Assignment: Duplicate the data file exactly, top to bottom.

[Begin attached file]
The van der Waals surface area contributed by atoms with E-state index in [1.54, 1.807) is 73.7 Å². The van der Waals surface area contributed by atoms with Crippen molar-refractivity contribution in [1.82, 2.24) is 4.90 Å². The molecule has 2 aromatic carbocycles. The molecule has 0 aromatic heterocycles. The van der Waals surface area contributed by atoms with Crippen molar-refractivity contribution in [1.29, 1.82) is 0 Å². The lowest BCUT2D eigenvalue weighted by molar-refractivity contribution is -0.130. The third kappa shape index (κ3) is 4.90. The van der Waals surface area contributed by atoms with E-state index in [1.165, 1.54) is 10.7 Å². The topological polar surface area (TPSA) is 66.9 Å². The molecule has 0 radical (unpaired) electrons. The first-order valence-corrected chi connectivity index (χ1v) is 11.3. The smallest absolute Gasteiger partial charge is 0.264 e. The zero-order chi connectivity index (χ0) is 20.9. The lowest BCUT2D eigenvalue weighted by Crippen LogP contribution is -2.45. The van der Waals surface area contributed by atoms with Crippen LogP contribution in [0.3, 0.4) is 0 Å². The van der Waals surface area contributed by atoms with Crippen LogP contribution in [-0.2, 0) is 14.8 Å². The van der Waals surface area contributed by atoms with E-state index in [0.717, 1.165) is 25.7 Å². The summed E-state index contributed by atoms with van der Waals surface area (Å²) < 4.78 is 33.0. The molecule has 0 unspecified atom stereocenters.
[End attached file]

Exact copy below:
The van der Waals surface area contributed by atoms with E-state index in [1.54, 1.807) is 73.7 Å². The van der Waals surface area contributed by atoms with Crippen molar-refractivity contribution in [1.82, 2.24) is 4.90 Å². The molecule has 2 aromatic carbocycles. The molecule has 0 aromatic heterocycles. The van der Waals surface area contributed by atoms with Crippen molar-refractivity contribution in [1.29, 1.82) is 0 Å². The lowest BCUT2D eigenvalue weighted by molar-refractivity contribution is -0.130. The third kappa shape index (κ3) is 4.90. The van der Waals surface area contributed by atoms with E-state index in [1.165, 1.54) is 10.7 Å². The topological polar surface area (TPSA) is 66.9 Å². The molecule has 0 radical (unpaired) electrons. The first-order valence-corrected chi connectivity index (χ1v) is 11.3. The smallest absolute Gasteiger partial charge is 0.264 e. The zero-order chi connectivity index (χ0) is 20.9. The lowest BCUT2D eigenvalue weighted by Crippen LogP contribution is -2.45. The van der Waals surface area contributed by atoms with Crippen LogP contribution in [0.3, 0.4) is 0 Å². The van der Waals surface area contributed by atoms with Crippen LogP contribution in [-0.2, 0) is 14.8 Å². The van der Waals surface area contributed by atoms with E-state index in [0.717, 1.165) is 25.7 Å². The summed E-state index contributed by atoms with van der Waals surface area (Å²) < 4.78 is 33.0. The molecule has 0 unspecified atom stereocenters.